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What I Care About This Week | 2021 Nov 29

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by Franklin J. Parker, CFA

The Summary

The Details

Omicron is top of mind for investors this week, especially after Friday’s strong selloff. Even though it was only a half-day of trading, volume was on par with the previous few days. Clearly this has spooked investors.

Obviously there is concern about more lockdowns, supply constraints, and lost economic activity. Of course, not nearly enough is yet known to make an assessment of how damaging it could be. My inclination is to expect that it is not particularly noteworthy (Delta also carried the same fear and that fear fizzled), though there are some mutations in this strain that make it more concerning, at least in theory. At the moment, the raw number of cases is not all that concerning, but it is climbing quickly and some 80% of Covid treatments in South Africa are currently the omicron variant.

There are numerous second-order effects that must be considered. The Fed is the first and most obvious. Any sign of Covid-induced economic slowdown is likely to draw a response from central banks around the world. Indeed, investors quickly repriced bonds as well as rate-hike expectations on Friday, showing a move to 2 rate hike expectations for 2022 (rather than the 3 previously). The Fed, in my view, is not likely to respond until any effects are visible in the economic data (unemployment, GDP growth, etc).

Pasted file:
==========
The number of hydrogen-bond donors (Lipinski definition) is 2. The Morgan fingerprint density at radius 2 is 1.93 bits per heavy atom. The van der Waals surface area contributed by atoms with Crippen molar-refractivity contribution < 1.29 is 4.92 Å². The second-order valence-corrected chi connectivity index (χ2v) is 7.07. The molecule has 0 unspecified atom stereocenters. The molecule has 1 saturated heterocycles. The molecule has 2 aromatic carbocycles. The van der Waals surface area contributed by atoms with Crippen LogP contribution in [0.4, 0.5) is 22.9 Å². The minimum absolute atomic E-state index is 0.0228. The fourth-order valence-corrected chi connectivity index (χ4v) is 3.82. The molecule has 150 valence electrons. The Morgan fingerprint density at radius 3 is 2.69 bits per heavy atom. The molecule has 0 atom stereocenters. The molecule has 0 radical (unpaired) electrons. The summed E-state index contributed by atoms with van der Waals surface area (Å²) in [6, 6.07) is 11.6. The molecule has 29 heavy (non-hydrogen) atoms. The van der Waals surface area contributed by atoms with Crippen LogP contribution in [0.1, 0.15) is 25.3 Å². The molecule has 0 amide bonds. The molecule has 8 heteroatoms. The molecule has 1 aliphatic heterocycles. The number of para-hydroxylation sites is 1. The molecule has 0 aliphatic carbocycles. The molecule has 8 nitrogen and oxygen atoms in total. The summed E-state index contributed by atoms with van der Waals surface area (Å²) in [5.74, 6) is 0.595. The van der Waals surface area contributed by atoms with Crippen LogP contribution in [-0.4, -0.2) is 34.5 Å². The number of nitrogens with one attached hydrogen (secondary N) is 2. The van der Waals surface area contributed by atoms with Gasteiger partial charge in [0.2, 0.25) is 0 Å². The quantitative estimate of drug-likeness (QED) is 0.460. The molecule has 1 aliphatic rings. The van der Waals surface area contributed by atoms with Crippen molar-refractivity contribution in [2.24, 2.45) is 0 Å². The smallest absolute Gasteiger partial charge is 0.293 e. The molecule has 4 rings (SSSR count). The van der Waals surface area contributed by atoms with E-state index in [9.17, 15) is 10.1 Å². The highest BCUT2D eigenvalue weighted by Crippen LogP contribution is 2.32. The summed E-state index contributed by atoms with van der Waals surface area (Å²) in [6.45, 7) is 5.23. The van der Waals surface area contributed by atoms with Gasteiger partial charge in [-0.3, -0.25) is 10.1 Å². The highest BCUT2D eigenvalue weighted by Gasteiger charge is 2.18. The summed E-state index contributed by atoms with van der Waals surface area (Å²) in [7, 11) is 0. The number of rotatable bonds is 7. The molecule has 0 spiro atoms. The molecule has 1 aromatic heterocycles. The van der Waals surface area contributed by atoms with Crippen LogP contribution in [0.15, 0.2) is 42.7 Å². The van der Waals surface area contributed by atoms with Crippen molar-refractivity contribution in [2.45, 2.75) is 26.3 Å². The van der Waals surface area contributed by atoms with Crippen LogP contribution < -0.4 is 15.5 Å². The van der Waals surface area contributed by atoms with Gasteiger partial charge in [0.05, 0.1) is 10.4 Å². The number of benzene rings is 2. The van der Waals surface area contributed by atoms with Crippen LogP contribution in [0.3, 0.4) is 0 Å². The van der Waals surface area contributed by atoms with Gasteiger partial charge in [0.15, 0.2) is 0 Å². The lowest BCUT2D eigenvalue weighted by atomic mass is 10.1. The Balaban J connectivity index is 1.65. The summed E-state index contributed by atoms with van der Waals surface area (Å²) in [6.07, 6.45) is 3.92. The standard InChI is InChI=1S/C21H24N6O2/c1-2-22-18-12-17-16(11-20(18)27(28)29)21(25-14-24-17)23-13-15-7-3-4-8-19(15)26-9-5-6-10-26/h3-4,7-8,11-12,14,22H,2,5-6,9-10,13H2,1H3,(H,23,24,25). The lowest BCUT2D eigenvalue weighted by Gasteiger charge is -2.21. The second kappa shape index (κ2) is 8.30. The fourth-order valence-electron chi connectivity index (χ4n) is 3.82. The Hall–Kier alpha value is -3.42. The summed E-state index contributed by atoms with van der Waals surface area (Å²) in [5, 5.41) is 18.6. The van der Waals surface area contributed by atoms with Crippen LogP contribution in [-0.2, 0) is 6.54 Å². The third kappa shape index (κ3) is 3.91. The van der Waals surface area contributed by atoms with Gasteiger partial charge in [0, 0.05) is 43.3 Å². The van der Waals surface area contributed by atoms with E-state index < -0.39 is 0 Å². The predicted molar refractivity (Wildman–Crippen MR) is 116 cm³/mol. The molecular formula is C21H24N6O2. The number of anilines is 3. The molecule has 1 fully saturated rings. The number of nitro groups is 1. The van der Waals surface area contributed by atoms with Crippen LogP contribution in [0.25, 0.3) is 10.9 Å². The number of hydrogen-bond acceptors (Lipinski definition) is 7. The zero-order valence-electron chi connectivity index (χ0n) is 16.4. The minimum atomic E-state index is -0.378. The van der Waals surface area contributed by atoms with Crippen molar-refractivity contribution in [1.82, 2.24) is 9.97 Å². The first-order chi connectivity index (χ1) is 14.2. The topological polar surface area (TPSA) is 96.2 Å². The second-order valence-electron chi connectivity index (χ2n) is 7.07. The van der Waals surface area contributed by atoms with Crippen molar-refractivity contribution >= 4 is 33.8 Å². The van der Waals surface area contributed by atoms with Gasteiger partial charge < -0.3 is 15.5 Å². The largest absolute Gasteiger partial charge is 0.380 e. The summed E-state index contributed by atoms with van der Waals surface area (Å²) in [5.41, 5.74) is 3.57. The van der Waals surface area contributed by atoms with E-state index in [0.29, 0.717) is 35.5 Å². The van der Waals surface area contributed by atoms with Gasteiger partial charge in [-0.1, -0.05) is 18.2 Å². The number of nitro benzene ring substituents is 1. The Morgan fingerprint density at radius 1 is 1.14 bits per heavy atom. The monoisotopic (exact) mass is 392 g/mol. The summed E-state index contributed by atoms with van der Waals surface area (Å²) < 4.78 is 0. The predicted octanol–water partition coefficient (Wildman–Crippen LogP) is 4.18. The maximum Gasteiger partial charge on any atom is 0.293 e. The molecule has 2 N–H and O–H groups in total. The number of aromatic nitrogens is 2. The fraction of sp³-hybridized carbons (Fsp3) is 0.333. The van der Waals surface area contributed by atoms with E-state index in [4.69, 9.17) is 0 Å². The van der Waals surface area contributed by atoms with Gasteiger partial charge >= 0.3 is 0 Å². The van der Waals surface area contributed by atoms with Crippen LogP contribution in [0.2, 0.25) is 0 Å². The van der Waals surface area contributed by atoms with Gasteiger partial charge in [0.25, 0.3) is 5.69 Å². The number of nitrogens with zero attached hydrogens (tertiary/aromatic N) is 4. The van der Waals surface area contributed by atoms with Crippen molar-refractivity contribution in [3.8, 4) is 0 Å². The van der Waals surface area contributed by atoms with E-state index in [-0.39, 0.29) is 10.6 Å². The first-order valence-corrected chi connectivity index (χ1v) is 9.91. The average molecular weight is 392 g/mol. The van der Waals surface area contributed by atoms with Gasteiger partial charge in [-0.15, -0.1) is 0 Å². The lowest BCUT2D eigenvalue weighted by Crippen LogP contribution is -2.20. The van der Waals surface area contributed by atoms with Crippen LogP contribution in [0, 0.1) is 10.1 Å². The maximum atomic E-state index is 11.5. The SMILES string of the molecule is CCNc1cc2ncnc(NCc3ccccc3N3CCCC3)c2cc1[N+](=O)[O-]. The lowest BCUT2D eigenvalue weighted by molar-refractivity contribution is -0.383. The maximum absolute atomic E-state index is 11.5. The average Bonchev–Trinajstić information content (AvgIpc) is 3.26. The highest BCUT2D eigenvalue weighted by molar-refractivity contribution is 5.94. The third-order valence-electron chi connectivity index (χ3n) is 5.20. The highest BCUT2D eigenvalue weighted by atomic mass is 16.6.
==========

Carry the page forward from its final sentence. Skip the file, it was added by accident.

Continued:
Market reactions were very knee-jerk and, in my view, not particularly nuanced. Friday was a “sell first ask questions later” response. In addition to the Fed likely offsetting any significant pain from Covid-induced disruptions, I also do not see the political will (in the US) for 2020-style largescale lockdowns. That isn’t to say there would be no disruption, of course. Rather, I am pointing out that investors should have little worry for a 2020-style market selloff because the Fed is in play and lockdowns are considerably less likely. If the chart above communicates anything, it is that these Covid waves are disruptive, but not catastrophic.

In the end, I sense that the market downswing from Friday is likely not done, but that it is likely to be short-lived, and not as dramatic as March 2020. Investors can and should use it as an entry point for cash, and otherwise pay it little mind. Of course, further developments may well change my view.

Chart of the Week

A look at new Covid cases versus the S&P 500 shows a rough relationship between rising cases and poor S&P 500 performance. What we find, though, is that markets tend to price the new wave well ahead of the peak. I would expect similar behavior this time around. If omicron is to become a new wave of cases, markets will price that in advance of the worst, and begin their recovery just as the peak is occurring.

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